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Quality management ensures that an organization, product or service consistently functions well. It has four main components: quality planning, quality assurance, quality control and quality improvement. Quality management is focused not only on product and service quality, but also on the means to achieve it.

Quality also refers to the following: Ability to meet or exceed customer expectations, Fit for purpose (with zero defects), Conformance to specification, Free from deficiencies, Do it right first time and every time thereafter, Supply what the customer desires, Value for money, Features that meet the needs of the customer

Topic 1: Quality Assurance

Quality assurance (QA) is the term used in both manufacturing and service industries to describe the systematic efforts taken to assure that the products delivered to customers meet with the contractual and other agreed upon performance, design, reliability, and maintainability expectations of that customer. The core purpose of Quality Assurance is to prevent mistakes and defects in the development and production of both manufactured products, such as automobiles and shoes, and delivered services, such as automotive repair and athletic shoe design. Assuring quality and therefore avoiding problems and delays when delivering products or services to customers is what ISO 9000 defines as that "part of quality management focused on providing confidence that quality requirements will be fulfilled". This defect prevention aspect of quality assurance differs from the defect detection aspect of quality control and has been referred to as a shift left since it focuses on quality efforts earlier in product development and production (i.e., a shift to the left of a linear process diagram reading left to right) and on avoiding defects in the first place rather than correcting them after the fact.

The terms "quality assurance" and "quality control" are often used interchangeably to refer to ways of ensuring the quality of a service or product. For instance, the term "assurance" is often used in a context such as: Implementation of inspection and structured testing as a measure of quality assurance in a television set software project at Philips Semiconductors is described where inspection and structured testing are the measurement phase of a quality assurance strategy referred to as the DMAIC model (define, measure, analyze, improve, control). DMAIC is a data-driven quality strategy used to improve processes. The term "control" is the fifth phase of this strategy.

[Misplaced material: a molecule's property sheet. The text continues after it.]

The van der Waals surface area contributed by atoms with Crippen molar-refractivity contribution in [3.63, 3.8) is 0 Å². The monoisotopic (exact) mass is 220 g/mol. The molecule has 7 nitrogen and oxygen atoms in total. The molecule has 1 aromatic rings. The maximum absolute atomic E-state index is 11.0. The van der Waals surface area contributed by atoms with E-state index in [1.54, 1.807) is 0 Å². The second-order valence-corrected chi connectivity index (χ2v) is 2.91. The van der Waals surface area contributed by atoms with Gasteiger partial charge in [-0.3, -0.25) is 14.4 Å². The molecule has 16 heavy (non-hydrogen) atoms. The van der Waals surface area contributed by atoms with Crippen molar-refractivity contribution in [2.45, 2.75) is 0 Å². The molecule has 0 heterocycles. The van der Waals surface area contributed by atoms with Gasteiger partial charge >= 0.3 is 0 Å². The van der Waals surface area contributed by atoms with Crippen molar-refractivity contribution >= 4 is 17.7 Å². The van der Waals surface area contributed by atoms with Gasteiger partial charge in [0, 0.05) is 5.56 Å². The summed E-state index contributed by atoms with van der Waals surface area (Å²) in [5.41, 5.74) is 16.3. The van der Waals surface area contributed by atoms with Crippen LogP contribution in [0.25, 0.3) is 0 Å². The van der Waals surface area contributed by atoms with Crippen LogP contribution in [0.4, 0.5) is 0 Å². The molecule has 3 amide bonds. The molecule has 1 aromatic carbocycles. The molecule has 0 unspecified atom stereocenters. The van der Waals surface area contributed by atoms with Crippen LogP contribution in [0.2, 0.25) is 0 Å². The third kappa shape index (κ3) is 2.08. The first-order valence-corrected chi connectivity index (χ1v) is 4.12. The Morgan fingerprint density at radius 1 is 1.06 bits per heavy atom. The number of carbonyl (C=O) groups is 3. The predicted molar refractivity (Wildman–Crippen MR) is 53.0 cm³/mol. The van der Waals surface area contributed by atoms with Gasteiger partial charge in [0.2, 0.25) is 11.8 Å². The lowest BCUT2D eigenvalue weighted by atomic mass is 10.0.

Quality assurance comprises administrative and procedural activities implemented in a quality system so that requirements and goals for a product, service or activity will be accomplished. It is the systematic measurement, comparison with a standard, and monitoring of processes in an associated feedback loop that confers error prevention. This can be contrasted with quality control, which is focused on process output.

Quality assurance includes two principles: "fit for purpose" (the product should be suitable for the intended purpose); and "right first time" (mistakes should be eliminated). QA includes management of the quality of raw materials, assemblies, products and components, services related to production, and management, production and inspection processes. The two principles also manifest before the background of developing (engineering) a novel technical product: The task of engineering is to make it work once, while the task of quality assurance is to make it work all the time.

Historically, defining what suitable product or service quality means has been a more difficult process, determined in many ways, from the subjective user-based approach that contains "the different weights that individuals normally attach to quality characteristics," to the value-based approach which finds consumers linking quality to price and making overall conclusions of quality based on such a relationship.